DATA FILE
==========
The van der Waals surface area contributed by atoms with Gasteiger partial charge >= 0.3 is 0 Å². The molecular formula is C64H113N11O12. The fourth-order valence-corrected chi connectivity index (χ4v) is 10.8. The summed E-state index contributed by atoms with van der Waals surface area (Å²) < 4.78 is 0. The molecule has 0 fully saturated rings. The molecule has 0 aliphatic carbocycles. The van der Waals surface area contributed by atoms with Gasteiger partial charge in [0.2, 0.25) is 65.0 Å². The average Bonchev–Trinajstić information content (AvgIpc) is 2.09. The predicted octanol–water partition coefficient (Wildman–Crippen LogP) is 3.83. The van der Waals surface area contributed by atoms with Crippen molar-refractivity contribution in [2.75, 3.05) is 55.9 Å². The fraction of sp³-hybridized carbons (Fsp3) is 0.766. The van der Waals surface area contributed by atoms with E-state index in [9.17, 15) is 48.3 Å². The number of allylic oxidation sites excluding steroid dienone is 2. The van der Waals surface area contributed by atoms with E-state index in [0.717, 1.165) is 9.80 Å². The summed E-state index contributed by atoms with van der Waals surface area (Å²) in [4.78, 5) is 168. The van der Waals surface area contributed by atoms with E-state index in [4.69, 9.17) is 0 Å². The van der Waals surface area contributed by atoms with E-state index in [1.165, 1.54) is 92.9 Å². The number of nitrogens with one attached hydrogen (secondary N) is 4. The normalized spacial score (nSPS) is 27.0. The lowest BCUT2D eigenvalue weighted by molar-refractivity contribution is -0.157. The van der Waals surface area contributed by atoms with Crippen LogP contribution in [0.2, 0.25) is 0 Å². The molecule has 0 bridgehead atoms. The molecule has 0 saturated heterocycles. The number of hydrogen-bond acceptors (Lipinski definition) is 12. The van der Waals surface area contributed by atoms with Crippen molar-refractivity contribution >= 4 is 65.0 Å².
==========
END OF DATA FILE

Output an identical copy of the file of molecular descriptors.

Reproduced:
The van der Waals surface area contributed by atoms with Gasteiger partial charge >= 0.3 is 0 Å². The molecular formula is C64H113N11O12. The fourth-order valence-corrected chi connectivity index (χ4v) is 10.8. The summed E-state index contributed by atoms with van der Waals surface area (Å²) < 4.78 is 0. The molecule has 0 fully saturated rings. The molecule has 0 aliphatic carbocycles. The van der Waals surface area contributed by atoms with Gasteiger partial charge in [0.2, 0.25) is 65.0 Å². The average Bonchev–Trinajstić information content (AvgIpc) is 2.09. The predicted octanol–water partition coefficient (Wildman–Crippen LogP) is 3.83. The van der Waals surface area contributed by atoms with Crippen molar-refractivity contribution in [2.75, 3.05) is 55.9 Å². The fraction of sp³-hybridized carbons (Fsp3) is 0.766. The van der Waals surface area contributed by atoms with E-state index in [9.17, 15) is 48.3 Å². The number of allylic oxidation sites excluding steroid dienone is 2. The van der Waals surface area contributed by atoms with E-state index in [0.717, 1.165) is 9.80 Å². The summed E-state index contributed by atoms with van der Waals surface area (Å²) in [4.78, 5) is 168. The van der Waals surface area contributed by atoms with E-state index in [4.69, 9.17) is 0 Å². The van der Waals surface area contributed by atoms with E-state index in [1.165, 1.54) is 92.9 Å². The number of nitrogens with one attached hydrogen (secondary N) is 4. The normalized spacial score (nSPS) is 27.0. The lowest BCUT2D eigenvalue weighted by molar-refractivity contribution is -0.157. The van der Waals surface area contributed by atoms with Crippen LogP contribution in [0.2, 0.25) is 0 Å². The molecule has 0 bridgehead atoms. The molecule has 0 saturated heterocycles. The number of hydrogen-bond acceptors (Lipinski definition) is 12. The van der Waals surface area contributed by atoms with Crippen molar-refractivity contribution >= 4 is 65.0 Å².